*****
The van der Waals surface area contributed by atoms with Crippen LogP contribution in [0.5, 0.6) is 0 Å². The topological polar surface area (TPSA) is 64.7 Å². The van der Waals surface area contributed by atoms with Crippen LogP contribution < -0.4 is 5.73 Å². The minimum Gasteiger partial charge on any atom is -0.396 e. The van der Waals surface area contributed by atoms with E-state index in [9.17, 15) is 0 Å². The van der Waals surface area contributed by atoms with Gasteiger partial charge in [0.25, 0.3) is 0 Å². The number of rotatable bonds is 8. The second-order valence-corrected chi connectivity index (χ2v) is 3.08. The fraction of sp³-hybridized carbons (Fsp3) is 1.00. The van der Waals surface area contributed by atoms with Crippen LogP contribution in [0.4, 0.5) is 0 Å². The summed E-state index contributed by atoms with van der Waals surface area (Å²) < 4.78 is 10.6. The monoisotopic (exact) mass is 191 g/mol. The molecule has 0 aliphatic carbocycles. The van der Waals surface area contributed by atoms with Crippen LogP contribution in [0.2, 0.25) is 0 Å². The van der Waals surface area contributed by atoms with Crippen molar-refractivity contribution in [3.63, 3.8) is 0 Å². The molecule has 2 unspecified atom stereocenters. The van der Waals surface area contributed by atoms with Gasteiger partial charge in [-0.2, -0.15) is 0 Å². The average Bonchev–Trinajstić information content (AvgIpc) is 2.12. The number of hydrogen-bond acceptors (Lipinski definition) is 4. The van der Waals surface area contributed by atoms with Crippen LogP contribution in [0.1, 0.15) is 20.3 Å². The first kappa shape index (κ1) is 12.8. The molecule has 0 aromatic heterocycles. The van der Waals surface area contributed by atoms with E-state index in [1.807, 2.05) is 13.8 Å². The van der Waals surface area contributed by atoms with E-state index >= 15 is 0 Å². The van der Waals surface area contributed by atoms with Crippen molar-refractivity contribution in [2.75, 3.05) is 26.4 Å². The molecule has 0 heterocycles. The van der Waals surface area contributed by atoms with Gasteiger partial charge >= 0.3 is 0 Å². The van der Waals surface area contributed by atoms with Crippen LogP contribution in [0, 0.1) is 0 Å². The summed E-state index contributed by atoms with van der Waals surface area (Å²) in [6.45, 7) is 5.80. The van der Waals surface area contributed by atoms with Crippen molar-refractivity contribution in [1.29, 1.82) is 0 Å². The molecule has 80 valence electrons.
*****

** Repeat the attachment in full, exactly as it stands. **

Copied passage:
The van der Waals surface area contributed by atoms with Crippen LogP contribution in [0.5, 0.6) is 0 Å². The topological polar surface area (TPSA) is 64.7 Å². The van der Waals surface area contributed by atoms with Crippen LogP contribution < -0.4 is 5.73 Å². The minimum Gasteiger partial charge on any atom is -0.396 e. The van der Waals surface area contributed by atoms with E-state index in [9.17, 15) is 0 Å². The van der Waals surface area contributed by atoms with Gasteiger partial charge in [0.25, 0.3) is 0 Å². The number of rotatable bonds is 8. The second-order valence-corrected chi connectivity index (χ2v) is 3.08. The fraction of sp³-hybridized carbons (Fsp3) is 1.00. The van der Waals surface area contributed by atoms with Crippen LogP contribution in [0.4, 0.5) is 0 Å². The summed E-state index contributed by atoms with van der Waals surface area (Å²) < 4.78 is 10.6. The monoisotopic (exact) mass is 191 g/mol. The molecule has 0 aliphatic carbocycles. The van der Waals surface area contributed by atoms with Crippen LogP contribution in [0.2, 0.25) is 0 Å². The van der Waals surface area contributed by atoms with Crippen molar-refractivity contribution in [3.63, 3.8) is 0 Å². The molecule has 2 unspecified atom stereocenters. The van der Waals surface area contributed by atoms with Gasteiger partial charge in [-0.2, -0.15) is 0 Å². The average Bonchev–Trinajstić information content (AvgIpc) is 2.12. The number of hydrogen-bond acceptors (Lipinski definition) is 4. The van der Waals surface area contributed by atoms with Crippen LogP contribution in [0.1, 0.15) is 20.3 Å². The first kappa shape index (κ1) is 12.8. The molecule has 0 aromatic heterocycles. The van der Waals surface area contributed by atoms with E-state index in [1.807, 2.05) is 13.8 Å². The van der Waals surface area contributed by atoms with E-state index >= 15 is 0 Å². The van der Waals surface area contributed by atoms with Crippen molar-refractivity contribution in [2.75, 3.05) is 26.4 Å². The molecule has 0 heterocycles. The van der Waals surface area contributed by atoms with Gasteiger partial charge >= 0.3 is 0 Å². The van der Waals surface area contributed by atoms with Crippen LogP contribution in [0, 0.1) is 0 Å². The summed E-state index contributed by atoms with van der Waals surface area (Å²) in [6.45, 7) is 5.80. The van der Waals surface area contributed by atoms with Crippen molar-refractivity contribution in [1.29, 1.82) is 0 Å². The molecule has 80 valence electrons.